Dimon said they must prioritize being “quicker, better, [and] faster” to keep up with fintech companies like Square and Paypal, which recently surpassed Goldman Sachs and Bank of America, respectively, in market cap.
It isn’t just fintechs that have traditional banks feeling the squeeze, either. Amazon, Facebook, and even Walmart are pursuing lending opportunities — a path made easier just last year by the FDIC loosening restrictions around banking charters.
Digital-first companies like Kabbage and Square are built for the evolving marketplace and the demands of business owners. And non-traditional lenders like Google and Amazon have the cash reserves — a supply that continues to grow under recent tax changes — and innovative cultures to drive new solutions that meet shifting demands.
Alternative lenders, merchant processors, and digital giants are by their very nature more efficient than traditional banks. They are aided by advanced algorithms and software that will analyze financials, process credit requests, and deliver a streamlined process to the business owner from start to finish.
So, how can community banks and credit unions catch-up and turn last year’s gains into momentum for long-term growth?
Embrace technology that serves the customer and the bank.
Community banks emerged from 2020 with a major PR win over the big players. The reason PPP was a boon for many small banks is that they could react much more quickly than their larger counterparts could. As big banks waded into PPP lending with additional scrutiny and favoritism toward their clientele, many small banks jumped right in and gained customers in the process. There is an opportunity for these banks to convert PPP customers into long-term relationships — especially considering pent-up demand for funding after a year of tightened purse strings — but not if they’re dragging around yesterday’s technology or worse yet, still operating manually.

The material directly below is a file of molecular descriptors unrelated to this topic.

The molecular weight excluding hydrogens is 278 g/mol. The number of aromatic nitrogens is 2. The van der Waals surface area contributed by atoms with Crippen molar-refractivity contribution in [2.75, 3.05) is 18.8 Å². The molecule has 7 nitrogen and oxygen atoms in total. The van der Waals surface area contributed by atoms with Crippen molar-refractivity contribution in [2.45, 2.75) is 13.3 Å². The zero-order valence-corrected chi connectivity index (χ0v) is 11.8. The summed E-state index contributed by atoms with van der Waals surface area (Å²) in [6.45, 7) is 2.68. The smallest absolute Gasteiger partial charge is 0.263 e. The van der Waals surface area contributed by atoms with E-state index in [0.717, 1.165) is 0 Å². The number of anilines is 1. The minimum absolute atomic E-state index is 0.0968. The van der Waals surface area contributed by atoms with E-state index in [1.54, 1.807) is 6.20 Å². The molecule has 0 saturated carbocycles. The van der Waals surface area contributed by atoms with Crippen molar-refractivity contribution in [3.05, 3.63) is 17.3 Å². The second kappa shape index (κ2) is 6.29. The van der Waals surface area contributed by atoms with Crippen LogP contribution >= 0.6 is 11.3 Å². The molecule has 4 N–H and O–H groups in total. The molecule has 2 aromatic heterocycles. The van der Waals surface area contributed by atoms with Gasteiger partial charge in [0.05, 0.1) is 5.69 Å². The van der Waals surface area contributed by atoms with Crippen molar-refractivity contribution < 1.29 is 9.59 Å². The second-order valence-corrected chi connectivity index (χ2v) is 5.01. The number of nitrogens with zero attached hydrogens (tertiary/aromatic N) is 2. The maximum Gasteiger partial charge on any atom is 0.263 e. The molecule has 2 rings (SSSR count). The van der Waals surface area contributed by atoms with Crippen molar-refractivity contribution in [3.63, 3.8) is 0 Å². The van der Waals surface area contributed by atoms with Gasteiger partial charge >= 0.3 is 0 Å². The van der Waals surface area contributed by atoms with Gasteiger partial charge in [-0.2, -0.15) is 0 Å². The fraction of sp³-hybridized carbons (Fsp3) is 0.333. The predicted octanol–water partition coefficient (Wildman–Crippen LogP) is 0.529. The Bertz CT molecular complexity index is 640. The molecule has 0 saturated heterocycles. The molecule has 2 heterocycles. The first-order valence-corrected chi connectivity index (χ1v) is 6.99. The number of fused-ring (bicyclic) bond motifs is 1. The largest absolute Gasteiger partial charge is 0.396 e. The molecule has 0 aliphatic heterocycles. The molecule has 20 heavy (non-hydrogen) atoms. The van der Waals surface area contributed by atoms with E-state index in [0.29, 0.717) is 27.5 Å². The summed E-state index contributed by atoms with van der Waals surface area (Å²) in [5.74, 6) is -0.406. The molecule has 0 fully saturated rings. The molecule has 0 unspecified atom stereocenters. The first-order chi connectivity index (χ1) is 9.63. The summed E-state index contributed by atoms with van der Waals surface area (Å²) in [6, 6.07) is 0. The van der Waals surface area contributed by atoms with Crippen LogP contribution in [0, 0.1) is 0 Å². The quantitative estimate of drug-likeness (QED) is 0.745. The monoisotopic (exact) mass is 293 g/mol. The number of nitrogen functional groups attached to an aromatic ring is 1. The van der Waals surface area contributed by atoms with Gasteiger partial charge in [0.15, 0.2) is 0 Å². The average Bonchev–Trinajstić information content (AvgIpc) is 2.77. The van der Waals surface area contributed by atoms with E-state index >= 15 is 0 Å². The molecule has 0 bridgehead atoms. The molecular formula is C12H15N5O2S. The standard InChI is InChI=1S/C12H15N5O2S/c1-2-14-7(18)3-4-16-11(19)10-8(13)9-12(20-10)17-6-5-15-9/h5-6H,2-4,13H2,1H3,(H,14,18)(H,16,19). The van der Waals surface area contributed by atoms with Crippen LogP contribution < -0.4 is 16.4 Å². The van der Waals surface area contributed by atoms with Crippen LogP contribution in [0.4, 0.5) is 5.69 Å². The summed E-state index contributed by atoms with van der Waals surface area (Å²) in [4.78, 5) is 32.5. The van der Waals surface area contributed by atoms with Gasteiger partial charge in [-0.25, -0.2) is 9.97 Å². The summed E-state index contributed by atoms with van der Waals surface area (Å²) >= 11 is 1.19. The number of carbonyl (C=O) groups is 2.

A community bank is not going to match the in-house digital capabilities of Kabbage or Square, but there is no need to panic. The right partnerships can level up a community bank’s digital services while bolstering their unique competitive advantage: customer relationships.
According to PwC, ninety-four percent of financial services leaders expect to grow their revenue in the next two years through partnerships with fintech. Community banks can find specialized partners who understand the unique needs of small businesses and provide a seamless automated and personalized solution from the beginning to the end of the loan process.
Improved technology does not come at the expense of customer service, either. On the contrary, customers still value the relationship, precisely where community banks shine. They just want a contemporary relationship. That means convenience, flexibility, transparency and online access. Industry-leading technology can fulfill these needs.
And with automated processes in place, people — the faces of the hometown bank — can shift back from servicing loans round-the-clock to bolstering the person-to-person relationships that set their bank apart in the first place.